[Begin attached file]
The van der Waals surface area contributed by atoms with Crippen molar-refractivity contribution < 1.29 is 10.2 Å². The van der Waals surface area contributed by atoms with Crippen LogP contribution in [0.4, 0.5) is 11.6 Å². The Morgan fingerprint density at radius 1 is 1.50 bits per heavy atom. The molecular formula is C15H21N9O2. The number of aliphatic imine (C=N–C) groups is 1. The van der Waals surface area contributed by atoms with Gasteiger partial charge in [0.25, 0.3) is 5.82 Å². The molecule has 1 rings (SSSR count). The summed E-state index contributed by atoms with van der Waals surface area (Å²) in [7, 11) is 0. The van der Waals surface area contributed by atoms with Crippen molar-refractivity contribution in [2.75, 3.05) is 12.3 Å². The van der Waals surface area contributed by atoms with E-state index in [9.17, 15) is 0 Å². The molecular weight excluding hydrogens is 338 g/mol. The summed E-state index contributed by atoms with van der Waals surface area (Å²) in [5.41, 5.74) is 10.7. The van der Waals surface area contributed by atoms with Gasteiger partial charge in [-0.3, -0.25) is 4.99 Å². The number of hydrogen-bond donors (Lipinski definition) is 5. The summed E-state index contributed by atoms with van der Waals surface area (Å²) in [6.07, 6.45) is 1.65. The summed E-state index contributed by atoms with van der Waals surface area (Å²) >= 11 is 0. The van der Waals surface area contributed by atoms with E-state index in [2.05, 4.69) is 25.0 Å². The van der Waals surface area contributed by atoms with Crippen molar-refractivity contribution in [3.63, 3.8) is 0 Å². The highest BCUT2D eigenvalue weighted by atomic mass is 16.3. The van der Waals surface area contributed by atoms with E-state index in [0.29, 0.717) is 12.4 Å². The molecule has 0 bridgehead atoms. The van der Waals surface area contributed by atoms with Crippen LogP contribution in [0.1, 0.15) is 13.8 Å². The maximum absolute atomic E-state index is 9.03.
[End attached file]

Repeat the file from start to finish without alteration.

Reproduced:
The van der Waals surface area contributed by atoms with Crippen molar-refractivity contribution < 1.29 is 10.2 Å². The van der Waals surface area contributed by atoms with Crippen LogP contribution in [0.4, 0.5) is 11.6 Å². The Morgan fingerprint density at radius 1 is 1.50 bits per heavy atom. The molecular formula is C15H21N9O2. The number of aliphatic imine (C=N–C) groups is 1. The van der Waals surface area contributed by atoms with Gasteiger partial charge in [0.25, 0.3) is 5.82 Å². The molecule has 1 rings (SSSR count). The summed E-state index contributed by atoms with van der Waals surface area (Å²) in [7, 11) is 0. The van der Waals surface area contributed by atoms with Crippen molar-refractivity contribution in [2.75, 3.05) is 12.3 Å². The van der Waals surface area contributed by atoms with E-state index in [9.17, 15) is 0 Å². The molecular weight excluding hydrogens is 338 g/mol. The summed E-state index contributed by atoms with van der Waals surface area (Å²) in [5.41, 5.74) is 10.7. The van der Waals surface area contributed by atoms with Gasteiger partial charge in [-0.3, -0.25) is 4.99 Å². The number of hydrogen-bond donors (Lipinski definition) is 5. The summed E-state index contributed by atoms with van der Waals surface area (Å²) in [6.07, 6.45) is 1.65. The summed E-state index contributed by atoms with van der Waals surface area (Å²) >= 11 is 0. The van der Waals surface area contributed by atoms with E-state index in [2.05, 4.69) is 25.0 Å². The van der Waals surface area contributed by atoms with Crippen molar-refractivity contribution in [3.63, 3.8) is 0 Å². The highest BCUT2D eigenvalue weighted by atomic mass is 16.3. The van der Waals surface area contributed by atoms with E-state index in [0.29, 0.717) is 12.4 Å². The molecule has 0 bridgehead atoms. The van der Waals surface area contributed by atoms with Crippen LogP contribution in [0.1, 0.15) is 13.8 Å². The maximum absolute atomic E-state index is 9.03.